The next chapter in FX’s awarding-winning Sons of Anarchy motorcycle club saga, Mayans M.C. follows Ezekiel “EZ” Reyes, who is fresh out of prison and a prospect in the charter group located on the California-Mexico border.
EZ, the son of a proud Latino family, sees his quest for the American dream snuffed out by border violence. Faced with carving out a new identity for himself in his small town, EZ’s need for vengeance drives him toward a life he never intended, and one he can never escape.
Emilio Rivera portrays Marcus Alvarez, the leader of the Mayans, and Golden Globe and Emmy-winner Edward James Olmos plays Felipe Reyes, the patriarch of the Reyes family.
Both men sat down with Observer to talk about how the series looks at life goals, its violence quotient and the importance of seeing Latino characters on TV.
Writer and director of the series, Elgin James, has said this show is a narrative about the rise and fall of the American Dream. What do you think he means by that?
Emilio Rivera: Well, everyone has their own definition of the American Dream, that’s for sure, but what I think he means is that you have to live your life, whether things are going your way or not. But I also think he means that a lot of this show is about how you achieve what you want. Not everyone gets there the legit way, which means there are moral decisions to make and the right, ethical choice is often the most difficult one to choose. A lot of the time it’s much easier to do the wrong thing and sometimes you just have to trust and go ahead and make unusual choices.
Edward James Olmos: I think he’s talking about what it means to know that you can plot a course for yourself, but change is still always going to come and you have to deal with it. You have to think about not just yourself but how your choices are going to affect your children and your children’s children. There’s a lot of that in this show.
What would say to someone who says, “I don’t know if I can watch ‘Mayans’ because it seems like there’s a lot of violence?”
ER: I would tell people to watch it for the story, for the art. Turn your head if you need to, but the story is incredible. The violence is really just a small part of it—there’s maybe 30 seconds or a minute of that shit, but the important part is that we show the consequences of those actions. And you’ll learn things about the cartel and about M.C. life that, as a civilian, you can’t even imagine.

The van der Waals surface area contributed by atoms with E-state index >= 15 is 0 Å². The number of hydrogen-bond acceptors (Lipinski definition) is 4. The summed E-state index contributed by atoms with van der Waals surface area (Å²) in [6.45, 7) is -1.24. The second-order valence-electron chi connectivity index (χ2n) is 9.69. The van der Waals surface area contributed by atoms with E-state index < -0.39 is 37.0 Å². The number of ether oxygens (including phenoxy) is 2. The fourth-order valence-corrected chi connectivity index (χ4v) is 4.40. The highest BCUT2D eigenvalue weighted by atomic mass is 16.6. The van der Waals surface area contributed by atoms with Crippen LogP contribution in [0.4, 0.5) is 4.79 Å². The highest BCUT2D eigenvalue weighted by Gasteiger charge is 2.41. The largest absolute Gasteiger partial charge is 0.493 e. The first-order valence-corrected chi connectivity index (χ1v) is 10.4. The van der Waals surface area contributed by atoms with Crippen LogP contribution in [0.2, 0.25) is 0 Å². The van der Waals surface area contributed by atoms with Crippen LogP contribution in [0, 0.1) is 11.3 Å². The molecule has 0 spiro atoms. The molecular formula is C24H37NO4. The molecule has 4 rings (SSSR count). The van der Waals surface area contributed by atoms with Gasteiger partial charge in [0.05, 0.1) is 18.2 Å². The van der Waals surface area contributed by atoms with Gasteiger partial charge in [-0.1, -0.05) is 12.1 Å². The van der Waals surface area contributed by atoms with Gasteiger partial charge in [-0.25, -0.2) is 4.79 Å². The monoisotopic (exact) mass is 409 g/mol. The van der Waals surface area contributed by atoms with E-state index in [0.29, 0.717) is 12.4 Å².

EJO: It seems to me that people actually like dark things. I think human beings destroy everything on all levels. People are into dark, terminal situations. We’d rather watch that than good news shows. If you put out a newspaper with only good news no one would pick it up. Put out a paper with all the crap that’s happening, and people want to read it to prepare themselves. So, with that in mind I say, “Watch Mayans and you’ll be able to help your family, because you’ll be in the know.”
This has a large Latino cast, something that is unusual on TV. What are your feelings about that?
EJO: I think this show is going to move the needle. We’re [about a fifth] of the population, and we’re less than 4 percent of the images on the screen. African-Americans are 17 percent of the images we see on the screen and 12 percent of the population. Indigenous and First Nation people and Asian people are not even in the scope.
We are in a very difficult time. We think of this as representation, but some stereotyping is running a bit amok here as well. But what is a stereotype really? It’s a truth—not the truth—about situations in a given culture. So it’s not inaccurate to say that this is showing a type of “stereotypical” Latino family.
In light of this, I think that everyone is going to see this show and have an opinion about it. Just like we all have A-holes, we all have opinions.
What’s something about you that people may not know?
ER: I guess it would be that I love animals to the max. Dogs changed me. I was a black-hearted man and then I got a dog and I fell in love. I didn’t have a dog until I was 32 and I wished I’d have gotten him a lot sooner. My heart is jelly now because of a fucking dog.
EJO: I’ve been around a long time—took my first acting class in 1964 and my first time on camera was in 1968, so 50 years, yeah, 50 years. I don’t think I want to talk about me so much, but what I do want to say is that I would really like people to think about another show I did—Battlestar Galactica. That was a show that dealt with the end of humanity because of technology. The world was nearly wiped out and of the people who were left, the man who was leading them was a Latino. His heritage didn’t matter in the narrative of the series. He was just their leader. This is how we need to think about individuals today, and every day—that everyone is a person, regardless of the culture they come from. That’s what I want people to know and to think about, always.
Mayans M.C. airs on Tuesdays at 10 p.m. E.T. on FX.